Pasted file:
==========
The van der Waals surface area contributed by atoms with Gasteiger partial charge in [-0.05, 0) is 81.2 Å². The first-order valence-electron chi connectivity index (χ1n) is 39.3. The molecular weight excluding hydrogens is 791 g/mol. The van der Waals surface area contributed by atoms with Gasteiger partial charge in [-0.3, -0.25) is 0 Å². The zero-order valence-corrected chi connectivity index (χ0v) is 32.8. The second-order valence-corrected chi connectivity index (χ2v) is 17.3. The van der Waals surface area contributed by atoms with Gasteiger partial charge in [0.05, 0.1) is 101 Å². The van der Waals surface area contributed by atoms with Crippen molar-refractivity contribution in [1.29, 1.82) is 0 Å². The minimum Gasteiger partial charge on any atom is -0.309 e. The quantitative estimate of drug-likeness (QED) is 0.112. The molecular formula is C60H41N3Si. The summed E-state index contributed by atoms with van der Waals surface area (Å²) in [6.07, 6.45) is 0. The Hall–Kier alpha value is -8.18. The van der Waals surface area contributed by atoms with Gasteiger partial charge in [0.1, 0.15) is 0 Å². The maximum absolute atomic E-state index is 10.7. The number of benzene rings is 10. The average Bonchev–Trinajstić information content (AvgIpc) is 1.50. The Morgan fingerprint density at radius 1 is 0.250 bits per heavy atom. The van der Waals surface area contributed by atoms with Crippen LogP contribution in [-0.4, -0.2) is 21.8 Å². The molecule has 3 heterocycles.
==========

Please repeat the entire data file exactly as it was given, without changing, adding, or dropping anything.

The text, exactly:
The van der Waals surface area contributed by atoms with Gasteiger partial charge in [-0.05, 0) is 81.2 Å². The first-order valence-electron chi connectivity index (χ1n) is 39.3. The molecular weight excluding hydrogens is 791 g/mol. The van der Waals surface area contributed by atoms with Gasteiger partial charge in [-0.3, -0.25) is 0 Å². The zero-order valence-corrected chi connectivity index (χ0v) is 32.8. The second-order valence-corrected chi connectivity index (χ2v) is 17.3. The van der Waals surface area contributed by atoms with Gasteiger partial charge in [0.05, 0.1) is 101 Å². The van der Waals surface area contributed by atoms with Crippen molar-refractivity contribution in [1.29, 1.82) is 0 Å². The minimum Gasteiger partial charge on any atom is -0.309 e. The quantitative estimate of drug-likeness (QED) is 0.112. The molecular formula is C60H41N3Si. The summed E-state index contributed by atoms with van der Waals surface area (Å²) in [6.07, 6.45) is 0. The Hall–Kier alpha value is -8.18. The van der Waals surface area contributed by atoms with Gasteiger partial charge in [0.1, 0.15) is 0 Å². The maximum absolute atomic E-state index is 10.7. The number of benzene rings is 10. The average Bonchev–Trinajstić information content (AvgIpc) is 1.50. The Morgan fingerprint density at radius 1 is 0.250 bits per heavy atom. The van der Waals surface area contributed by atoms with Crippen LogP contribution in [-0.4, -0.2) is 21.8 Å². The molecule has 3 heterocycles.